Senior Full-Stack Software Engineer
Microservices work best at large scale, so this approach will work best in the right context. Not all applications are equal, for some of them a microservices approach might be a bad idea.
For example, using a microservices implementation will have higher operational costs if the user-base is not that big, however, when it comes to scaling, you can scale only certain services of your application (the ones that are most used), while with a monolith approach, you have to scale up the whole thing to meet the same demands.
In our use-case we need to solve different NLP problems, so how can microservices help us and what are the benefits?
Our first milestone is to create small NLP models. Each model will focus on solving one NLP problem. Rather than having one big NLP model to solve all the problems in our use-case, multiple smaller models will do this task better, as the model will get trained to do one specific task (but this depends on your dataset).
Smaller models will have a better execution time, and combining this with the fact that in our case we don't need to send the text through all the models will further increase the system's throughput.
Since we won't use all the models every time, in case one of them is used more, scaling will be simple, as we can scale that model alone, not the whole system, but we will talk more about scaling and optimizations in the next section.
What happens if in the future we need to add more models? Just add one new service to handle the new features and make small adjustments to your pipeline and you're set.
The next one will have to do with continuity, from time to time you need to improve and retrain your models, each time we want to do that, you can train each model individually, in a fraction of the time it would normally take to retrain the whole thing. You can have small, granular increments in your application.
So far we talked about sectioning the monolith and the advantages we gain, but there's more we can do to optimize and improve the system's throughput.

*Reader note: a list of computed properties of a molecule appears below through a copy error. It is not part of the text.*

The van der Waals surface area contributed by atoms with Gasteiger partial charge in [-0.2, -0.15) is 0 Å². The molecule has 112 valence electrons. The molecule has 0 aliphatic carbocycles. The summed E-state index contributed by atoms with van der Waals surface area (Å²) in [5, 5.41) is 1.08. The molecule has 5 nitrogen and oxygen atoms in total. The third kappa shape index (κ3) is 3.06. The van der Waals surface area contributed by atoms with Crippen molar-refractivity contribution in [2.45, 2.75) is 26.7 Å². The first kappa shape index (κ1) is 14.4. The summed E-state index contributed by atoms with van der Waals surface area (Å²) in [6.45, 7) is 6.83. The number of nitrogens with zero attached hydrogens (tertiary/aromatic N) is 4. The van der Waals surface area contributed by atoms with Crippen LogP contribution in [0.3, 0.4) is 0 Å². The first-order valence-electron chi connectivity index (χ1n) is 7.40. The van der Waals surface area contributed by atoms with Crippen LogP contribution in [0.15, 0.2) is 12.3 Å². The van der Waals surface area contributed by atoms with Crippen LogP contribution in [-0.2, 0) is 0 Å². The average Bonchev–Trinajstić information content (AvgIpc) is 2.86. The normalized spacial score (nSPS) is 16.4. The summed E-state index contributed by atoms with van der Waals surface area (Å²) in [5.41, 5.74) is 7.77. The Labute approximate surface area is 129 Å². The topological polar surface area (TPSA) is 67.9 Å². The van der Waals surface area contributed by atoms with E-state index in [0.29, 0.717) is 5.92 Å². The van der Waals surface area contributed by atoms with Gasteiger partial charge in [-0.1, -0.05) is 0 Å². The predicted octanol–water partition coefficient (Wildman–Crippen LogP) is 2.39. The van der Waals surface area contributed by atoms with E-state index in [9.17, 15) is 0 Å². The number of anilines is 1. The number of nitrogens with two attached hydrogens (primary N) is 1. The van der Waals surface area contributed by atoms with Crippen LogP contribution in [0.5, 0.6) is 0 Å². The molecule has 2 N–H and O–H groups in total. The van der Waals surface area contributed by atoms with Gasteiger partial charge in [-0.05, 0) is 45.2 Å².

Like mentioned above each service can run in it's own container and in case one model is more used than others, we can scale that one up to have more instances.
Also, I've mentioned that the input will not be passed through all the models, and this depends on the input text.
Combining the above two facts means that we'll have containers just sitting around from time to time, hence we enter the commasation phase, by combining multiple, or all the models in a single container.
Each container will work as its own entity, having a worker that receives the input, and delegates work to each required model, combining the result in the end and saving that result in a DB.
The below diagram illustrates how all components fit together and how scaling affects the infrastructure, like I previously mentioned, in case one model is used a lot we wanted to scale up that model, well, now we'll have to scale up the whole container, but this brings us another advantage: The fact one model has higher usage now, does not guarantee us that this trend will continue, but since we scaled the whole container, we are prepared in case there is demand for another model, preventing us from unnecessary scaling up and down of different models. When the whole system goes down in use, that's when we want to scale down our containers.
Besides the fact that you have better control on how each individual piece is working now, there is also the benefit that you can have better control of your infrastructure with the new approach. I'll have to say that the new improvements are also somehow dependent on your specific needs, only by analysing the existing product and how it operates can you extract the best result. In our case, the old implementation was not so good at parallelizing tasks, this means we had to have a lot of instances running, the new implementation started with removing these limitations from the beginning. Another important improvement we had in mind is the ease of adding new features and improving existing ones in the future.